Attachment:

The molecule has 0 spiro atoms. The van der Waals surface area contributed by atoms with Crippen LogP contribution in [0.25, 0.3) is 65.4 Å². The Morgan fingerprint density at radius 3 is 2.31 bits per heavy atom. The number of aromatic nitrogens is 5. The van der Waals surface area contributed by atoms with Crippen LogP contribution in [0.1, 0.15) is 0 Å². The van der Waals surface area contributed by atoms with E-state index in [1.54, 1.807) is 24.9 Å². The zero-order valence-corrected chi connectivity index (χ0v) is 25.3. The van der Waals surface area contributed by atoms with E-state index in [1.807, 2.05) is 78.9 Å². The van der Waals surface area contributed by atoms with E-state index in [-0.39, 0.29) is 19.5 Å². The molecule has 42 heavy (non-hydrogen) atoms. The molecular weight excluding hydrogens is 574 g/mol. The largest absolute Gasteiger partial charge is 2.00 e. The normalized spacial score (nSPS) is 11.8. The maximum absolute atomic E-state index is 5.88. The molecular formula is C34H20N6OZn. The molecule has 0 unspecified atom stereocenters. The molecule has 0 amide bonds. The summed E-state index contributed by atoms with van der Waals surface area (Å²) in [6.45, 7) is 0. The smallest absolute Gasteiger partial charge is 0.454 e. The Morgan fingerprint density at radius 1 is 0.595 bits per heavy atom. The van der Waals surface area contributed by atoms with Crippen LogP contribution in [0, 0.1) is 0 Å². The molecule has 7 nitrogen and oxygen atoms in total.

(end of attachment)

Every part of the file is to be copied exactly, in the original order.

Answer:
The molecule has 0 spiro atoms. The van der Waals surface area contributed by atoms with Crippen LogP contribution in [0.25, 0.3) is 65.4 Å². The Morgan fingerprint density at radius 3 is 2.31 bits per heavy atom. The number of aromatic nitrogens is 5. The van der Waals surface area contributed by atoms with Crippen LogP contribution in [0.1, 0.15) is 0 Å². The van der Waals surface area contributed by atoms with E-state index in [1.54, 1.807) is 24.9 Å². The zero-order valence-corrected chi connectivity index (χ0v) is 25.3. The van der Waals surface area contributed by atoms with E-state index in [1.807, 2.05) is 78.9 Å². The van der Waals surface area contributed by atoms with E-state index in [-0.39, 0.29) is 19.5 Å². The molecule has 42 heavy (non-hydrogen) atoms. The molecular weight excluding hydrogens is 574 g/mol. The largest absolute Gasteiger partial charge is 2.00 e. The normalized spacial score (nSPS) is 11.8. The maximum absolute atomic E-state index is 5.88. The molecular formula is C34H20N6OZn. The molecule has 0 unspecified atom stereocenters. The molecule has 0 amide bonds. The summed E-state index contributed by atoms with van der Waals surface area (Å²) in [6.45, 7) is 0. The smallest absolute Gasteiger partial charge is 0.454 e. The Morgan fingerprint density at radius 1 is 0.595 bits per heavy atom. The van der Waals surface area contributed by atoms with Crippen LogP contribution in [0, 0.1) is 0 Å². The molecule has 7 nitrogen and oxygen atoms in total.